However, I am afraid it will be the last time that I will bear witness to those soldiers, airmen and sailors who are no more, at my local cenotaph. From now on, I will lament their passing in private because my despair is for those who live in this present world. I will no longer allow my obligation as a veteran to remember those who died in the great wars to be co-opted by current or former politicians to justify our folly in Iraq, our morally dubious war on terror and our elimination of one’s right to privacy.

Most years I head off to a war memorial to remember my families dead and maimed, and those emotionally scarred Vietnam veterans that I met in the late 1970s. But like Harry, increasingly I’m getting irritated  with the trend towards armchair generals using such remembrances as a push to sacrifice by others.

Besides, I look at the people turning up at the memorials and question what they are doing to make a better life for our young ones.

We must remember that the historical past of this country is not like an episode of Downton Abbey where the rich are portrayed as thoughtful, benevolent masters to poor folk who need the guiding hand of the ruling classes to live a proper life.

I can tell you it didn’t happen that way because I was born nine years after the first world war began. I can attest that life for most people was spent in abject poverty where one laboured under brutal working conditions for little pay and lived in houses not fit to kennel a dog today. We must remember that the war was fought by the working classes who comprised 80% of Britain’s population in 1913.

This is why I find that the government’s intention to spend £50m to dress the slaughter of close to a million British soldiers in the 1914-18 conflict as a fight for freedom and democracy profane. Too many of the dead, from that horrendous war, didn’t know real freedom because they were poor and were never truly represented by their members of parliament.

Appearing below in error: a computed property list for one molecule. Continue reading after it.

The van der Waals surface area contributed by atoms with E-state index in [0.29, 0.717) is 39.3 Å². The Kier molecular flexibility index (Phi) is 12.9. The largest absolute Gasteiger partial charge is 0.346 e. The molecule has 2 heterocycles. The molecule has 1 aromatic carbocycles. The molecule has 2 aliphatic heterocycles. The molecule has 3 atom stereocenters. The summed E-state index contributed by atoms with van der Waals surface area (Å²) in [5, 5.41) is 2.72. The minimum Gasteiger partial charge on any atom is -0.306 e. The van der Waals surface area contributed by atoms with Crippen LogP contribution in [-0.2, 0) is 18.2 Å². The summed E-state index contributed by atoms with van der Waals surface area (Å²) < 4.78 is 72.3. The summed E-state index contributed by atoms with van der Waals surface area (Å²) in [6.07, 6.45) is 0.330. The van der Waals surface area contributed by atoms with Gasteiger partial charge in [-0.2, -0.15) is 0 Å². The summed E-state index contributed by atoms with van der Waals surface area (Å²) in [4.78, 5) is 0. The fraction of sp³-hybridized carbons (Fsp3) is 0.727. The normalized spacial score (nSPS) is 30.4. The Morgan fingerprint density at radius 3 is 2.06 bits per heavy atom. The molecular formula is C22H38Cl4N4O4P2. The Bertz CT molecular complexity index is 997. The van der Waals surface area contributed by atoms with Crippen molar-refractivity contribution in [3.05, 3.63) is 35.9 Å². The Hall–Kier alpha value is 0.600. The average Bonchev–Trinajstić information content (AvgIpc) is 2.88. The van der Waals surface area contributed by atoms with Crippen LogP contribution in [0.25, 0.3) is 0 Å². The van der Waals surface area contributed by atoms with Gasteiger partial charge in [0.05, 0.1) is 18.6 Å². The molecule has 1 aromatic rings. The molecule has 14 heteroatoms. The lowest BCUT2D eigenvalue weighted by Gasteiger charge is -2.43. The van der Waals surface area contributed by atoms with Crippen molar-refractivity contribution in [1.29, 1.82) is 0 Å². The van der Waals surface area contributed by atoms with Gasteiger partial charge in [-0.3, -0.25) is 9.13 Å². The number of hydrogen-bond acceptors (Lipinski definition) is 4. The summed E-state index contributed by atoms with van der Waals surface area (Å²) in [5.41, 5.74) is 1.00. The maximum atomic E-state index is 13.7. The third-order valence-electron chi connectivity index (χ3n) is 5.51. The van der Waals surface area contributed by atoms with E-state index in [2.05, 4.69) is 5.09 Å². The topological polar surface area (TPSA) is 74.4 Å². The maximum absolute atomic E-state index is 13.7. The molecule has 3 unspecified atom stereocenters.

Personally, I have no intention of allowing my society to return to that level of serfdom. Nor should any of you who read this post. Don’t go to a memorial. Go and find something useful to do.

61 comments on “Thoughts about a poppy ”

  1. stunnedmullet 1

    Harry Smith has more gumption and sense in him than all the UK and NZ politicians combined.

    • Whateva Next 1.1

      Harry Smith,
      There had better be a statue going up for that man soon, when I hear people who don’t appreciate how lucky we are to have experienced benefits of socialism, I send the you tube link.
      When I hear how we are allowing all that was fought so hard for, being eroded by stealth, I use Harry’s speech to explain why it cannot be taken for granted.
      Why does Cameron/Key believe they know more than a man who has actually been there?

    • Tim 1.2

      I work as a doctor in Auckland and when I was in London last year I got to see Harry Leslie Smith speak at a rally for the doctors there (who are now involved in ongoing strike action) and it was honestly the most moving thing I’ve heard in my life. His age didn’t stop him giving a great speech – he was the most inspiring speaker there by a long shot. The guy is really a hero.

  2. Anne 2

    Don’t go to a memorial. Go and find something useful to do.

    Haven’t been near one for around 7 years now. I buy a poppy and after everyone has gone home, I visit my local memorial and plant it in one of the sand boxes in memory of my father who saw action in the last year of WW1 and all of WW2.

    Attending a memorial has become the fashionable thing to do these days and for a lot of people I suspect it has more to do with glorifying war than acknowledging the futility of war.

    • stunnedmullet 2.1

      Crikey he was unlucky to have had to go through two wars, although lucky to have survived them…he must be one of the few NZs to have served in both conflicts.

      • Anne 2.1.1

        He was English and fought in WW1 by choice. Lied about his age by doctoring his birth certificate. Hence in his latter years we were never too sure whether he was actually two years younger than he claimed.

        • stunnedmullet 2.1.1.1

          Not a too unusual story for WW1 sadly.